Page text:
For the youngsters: The ENC28J60 Ethernetshield was the first shield to connect the Arduino with the internet. The major drawback of the chip was that it was lacking a stack, that subsequently had to be constructed in software. As a result it was kinda memory hungry. The initial version was without an SD card slot, the later version had an SD card slot. There were two libraries available: The Ethercard and the Ethershield library. The UIPEthernet library came later.
As far as I could figure out, the PubSubClient library that is needed for MQTT doesnt work with the original Ethershield/EtherCard libraries. It does work with the UIPEthernet library though (extended fork here). The UIPEthernet library is a smart piece of coding that made programs written for the W5100 Ethernetshield suitable to be used with the ENC28J60 Shield, simply by changing the included library. Ofcourse there is a price to pay for this, namely more memory consumption. There is also an MQTT client for the ENC28J60/Atmega328 based Nanode. The Ethercard seems to work with the EthercardMQTT library.

Anyway, there still is enough memory to read a DHT11 sensor an analog port and some switches. In my case those were 3 door contacts. The PubSubClient is the original from Knolleary, though normally I am more a fan of the fork by Imroy. For this example I have used the Mosquitto public broker but ofcourse any broker can be used. I have installed the Mosquitto broker on a local raspberry and I found that a call to (“raspberrypi.local”,1883) does not work, using the  local 192.168.1.xxx ip number does work though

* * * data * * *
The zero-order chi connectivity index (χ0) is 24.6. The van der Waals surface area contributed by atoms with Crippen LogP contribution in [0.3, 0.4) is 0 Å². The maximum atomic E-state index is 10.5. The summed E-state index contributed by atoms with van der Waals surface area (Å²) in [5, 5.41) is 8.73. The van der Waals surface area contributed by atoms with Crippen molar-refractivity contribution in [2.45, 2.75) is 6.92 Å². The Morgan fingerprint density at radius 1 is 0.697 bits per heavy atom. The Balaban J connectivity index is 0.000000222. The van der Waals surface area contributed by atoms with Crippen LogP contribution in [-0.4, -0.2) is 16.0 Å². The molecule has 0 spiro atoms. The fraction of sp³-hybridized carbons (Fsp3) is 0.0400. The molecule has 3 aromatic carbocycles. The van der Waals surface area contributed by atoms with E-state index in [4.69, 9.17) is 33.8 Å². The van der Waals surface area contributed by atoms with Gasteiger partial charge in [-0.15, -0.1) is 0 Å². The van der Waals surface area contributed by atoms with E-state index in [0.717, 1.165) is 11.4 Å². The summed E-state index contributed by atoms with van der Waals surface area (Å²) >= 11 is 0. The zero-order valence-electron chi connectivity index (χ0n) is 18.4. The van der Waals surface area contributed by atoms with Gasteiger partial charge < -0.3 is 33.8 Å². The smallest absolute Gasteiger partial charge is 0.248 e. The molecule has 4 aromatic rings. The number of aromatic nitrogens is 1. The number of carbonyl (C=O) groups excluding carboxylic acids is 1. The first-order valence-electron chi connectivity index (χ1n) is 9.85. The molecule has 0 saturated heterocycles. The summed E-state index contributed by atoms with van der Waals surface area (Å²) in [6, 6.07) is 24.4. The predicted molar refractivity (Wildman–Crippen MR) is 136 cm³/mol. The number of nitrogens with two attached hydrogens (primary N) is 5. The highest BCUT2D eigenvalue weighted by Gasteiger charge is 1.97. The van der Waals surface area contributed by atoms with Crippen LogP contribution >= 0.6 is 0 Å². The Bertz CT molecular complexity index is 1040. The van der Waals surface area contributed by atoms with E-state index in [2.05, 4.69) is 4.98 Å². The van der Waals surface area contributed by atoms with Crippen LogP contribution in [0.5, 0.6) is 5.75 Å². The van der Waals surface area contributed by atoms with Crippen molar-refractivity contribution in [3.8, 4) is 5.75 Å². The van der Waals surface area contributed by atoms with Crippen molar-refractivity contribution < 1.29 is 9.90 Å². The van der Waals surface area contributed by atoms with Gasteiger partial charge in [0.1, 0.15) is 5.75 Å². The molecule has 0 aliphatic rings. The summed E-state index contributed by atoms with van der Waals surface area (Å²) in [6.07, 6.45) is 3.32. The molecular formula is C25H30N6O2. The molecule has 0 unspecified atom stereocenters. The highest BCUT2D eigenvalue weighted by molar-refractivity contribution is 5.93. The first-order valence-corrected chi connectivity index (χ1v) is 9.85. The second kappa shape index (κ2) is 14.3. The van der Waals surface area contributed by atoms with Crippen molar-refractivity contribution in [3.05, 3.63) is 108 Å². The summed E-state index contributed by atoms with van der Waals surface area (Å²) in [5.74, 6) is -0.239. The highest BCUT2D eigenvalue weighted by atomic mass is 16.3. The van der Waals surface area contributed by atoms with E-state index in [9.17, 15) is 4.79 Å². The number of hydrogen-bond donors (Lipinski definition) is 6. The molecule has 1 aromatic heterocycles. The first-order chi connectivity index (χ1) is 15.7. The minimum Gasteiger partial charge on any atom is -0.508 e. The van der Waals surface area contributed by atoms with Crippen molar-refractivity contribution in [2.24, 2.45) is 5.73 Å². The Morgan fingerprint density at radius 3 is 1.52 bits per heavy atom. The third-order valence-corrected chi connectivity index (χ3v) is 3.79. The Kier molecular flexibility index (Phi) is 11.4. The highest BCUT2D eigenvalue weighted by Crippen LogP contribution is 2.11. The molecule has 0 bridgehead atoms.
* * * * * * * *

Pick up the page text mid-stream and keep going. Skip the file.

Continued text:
MQTT-Output
MQTT-Output ‘Dicht’ means ‘Closed’

The program is rather ‘spartan’, to save space. Print statements have been removed or commented out after initial testing.

#include <UIPEthernet.h>
#include "PubSubClient.h"
#include "DHT.h"

#define CLIENT_ID       "UnoMQTT"
#define INTERVAL        3000 // 3 sec delay between publishing
#define DHTPIN          3
#define DHTTYPE         DHT11
bool statusKD=HIGH;//living room door
bool statusBD=HIGH;//front door
bool statusGD=HIGH;//garage door
int lichtstatus;
uint8_t mac[6] = {0x00,0x01,0x02,0x03,0x04,0x05};

EthernetClient ethClient;
PubSubClient mqttClient;
DHT dht(DHTPIN, DHTTYPE);

long previousMillis;

void setup() {
pinMode(4,INPUT_PULLUP);
pinMode(5,INPUT_PULLUP);
pinMode(6,INPUT_PULLUP);
  // setup serial communication
  //Serial.begin(9600);
  // setup ethernet communication using DHCP
  if(Ethernet.begin(mac) == 0) {
    //Serial.println(F("Ethernet configuration using DHCP failed"));
    for(;;);
  }
  // setup mqtt client
  mqttClient.setClient(ethClient);
  mqttClient.setServer("test.mosquitto.org",1883);
  //mqttClient.setServer("192.168.1.xxx",1883); //for using local broker
  //mqttClient.setServer("broker.hivemq.com",1883);
  //Serial.println(F("MQTT client configured"));

  // setup DHT sensor
  dht.begin();
  previousMillis = millis();
}

void loop() {
  statusBD=digitalRead(4);